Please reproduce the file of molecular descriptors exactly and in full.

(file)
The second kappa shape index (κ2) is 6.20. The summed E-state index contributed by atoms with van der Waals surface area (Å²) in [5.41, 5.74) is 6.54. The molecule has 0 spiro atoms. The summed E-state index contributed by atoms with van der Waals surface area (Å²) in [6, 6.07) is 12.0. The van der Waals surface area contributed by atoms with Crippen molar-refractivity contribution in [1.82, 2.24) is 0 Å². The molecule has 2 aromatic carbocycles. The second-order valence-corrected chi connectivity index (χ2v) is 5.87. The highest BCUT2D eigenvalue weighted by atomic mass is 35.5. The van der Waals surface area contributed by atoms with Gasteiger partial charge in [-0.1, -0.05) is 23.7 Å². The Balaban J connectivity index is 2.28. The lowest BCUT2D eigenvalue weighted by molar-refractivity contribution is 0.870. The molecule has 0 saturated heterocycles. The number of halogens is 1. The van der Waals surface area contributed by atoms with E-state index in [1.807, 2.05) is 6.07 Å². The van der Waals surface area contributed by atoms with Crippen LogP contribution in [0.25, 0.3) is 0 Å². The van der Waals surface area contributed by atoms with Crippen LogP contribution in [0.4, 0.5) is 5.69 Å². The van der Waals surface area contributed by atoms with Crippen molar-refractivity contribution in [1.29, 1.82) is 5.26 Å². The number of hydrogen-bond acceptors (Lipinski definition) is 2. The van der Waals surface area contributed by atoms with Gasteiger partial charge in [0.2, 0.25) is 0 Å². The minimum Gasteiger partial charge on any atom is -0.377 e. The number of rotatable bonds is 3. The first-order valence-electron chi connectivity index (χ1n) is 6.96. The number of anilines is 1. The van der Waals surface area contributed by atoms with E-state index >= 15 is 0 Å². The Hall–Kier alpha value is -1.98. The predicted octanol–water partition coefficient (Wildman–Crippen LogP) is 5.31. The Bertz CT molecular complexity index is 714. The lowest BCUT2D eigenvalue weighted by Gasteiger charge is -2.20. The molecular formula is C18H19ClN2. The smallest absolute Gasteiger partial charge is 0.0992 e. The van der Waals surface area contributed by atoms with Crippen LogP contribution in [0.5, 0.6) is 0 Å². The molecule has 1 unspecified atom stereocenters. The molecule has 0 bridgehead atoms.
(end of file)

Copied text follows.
The second kappa shape index (κ2) is 6.20. The summed E-state index contributed by atoms with van der Waals surface area (Å²) in [5.41, 5.74) is 6.54. The molecule has 0 spiro atoms. The summed E-state index contributed by atoms with van der Waals surface area (Å²) in [6, 6.07) is 12.0. The van der Waals surface area contributed by atoms with Crippen molar-refractivity contribution in [1.82, 2.24) is 0 Å². The molecule has 2 aromatic carbocycles. The second-order valence-corrected chi connectivity index (χ2v) is 5.87. The highest BCUT2D eigenvalue weighted by atomic mass is 35.5. The van der Waals surface area contributed by atoms with Gasteiger partial charge in [-0.1, -0.05) is 23.7 Å². The Balaban J connectivity index is 2.28. The lowest BCUT2D eigenvalue weighted by molar-refractivity contribution is 0.870. The molecule has 0 saturated heterocycles. The number of halogens is 1. The van der Waals surface area contributed by atoms with E-state index in [1.807, 2.05) is 6.07 Å². The van der Waals surface area contributed by atoms with Crippen LogP contribution in [0.25, 0.3) is 0 Å². The van der Waals surface area contributed by atoms with Crippen LogP contribution in [0.4, 0.5) is 5.69 Å². The van der Waals surface area contributed by atoms with Crippen molar-refractivity contribution in [1.29, 1.82) is 5.26 Å². The number of hydrogen-bond acceptors (Lipinski definition) is 2. The van der Waals surface area contributed by atoms with Gasteiger partial charge in [0.2, 0.25) is 0 Å². The minimum Gasteiger partial charge on any atom is -0.377 e. The number of rotatable bonds is 3. The first-order valence-electron chi connectivity index (χ1n) is 6.96. The number of anilines is 1. The van der Waals surface area contributed by atoms with E-state index >= 15 is 0 Å². The Hall–Kier alpha value is -1.98. The predicted octanol–water partition coefficient (Wildman–Crippen LogP) is 5.31. The Bertz CT molecular complexity index is 714. The lowest BCUT2D eigenvalue weighted by Gasteiger charge is -2.20. The molecular formula is C18H19ClN2. The smallest absolute Gasteiger partial charge is 0.0992 e. The van der Waals surface area contributed by atoms with Crippen LogP contribution in [0.5, 0.6) is 0 Å². The molecule has 1 unspecified atom stereocenters. The molecule has 0 bridgehead atoms.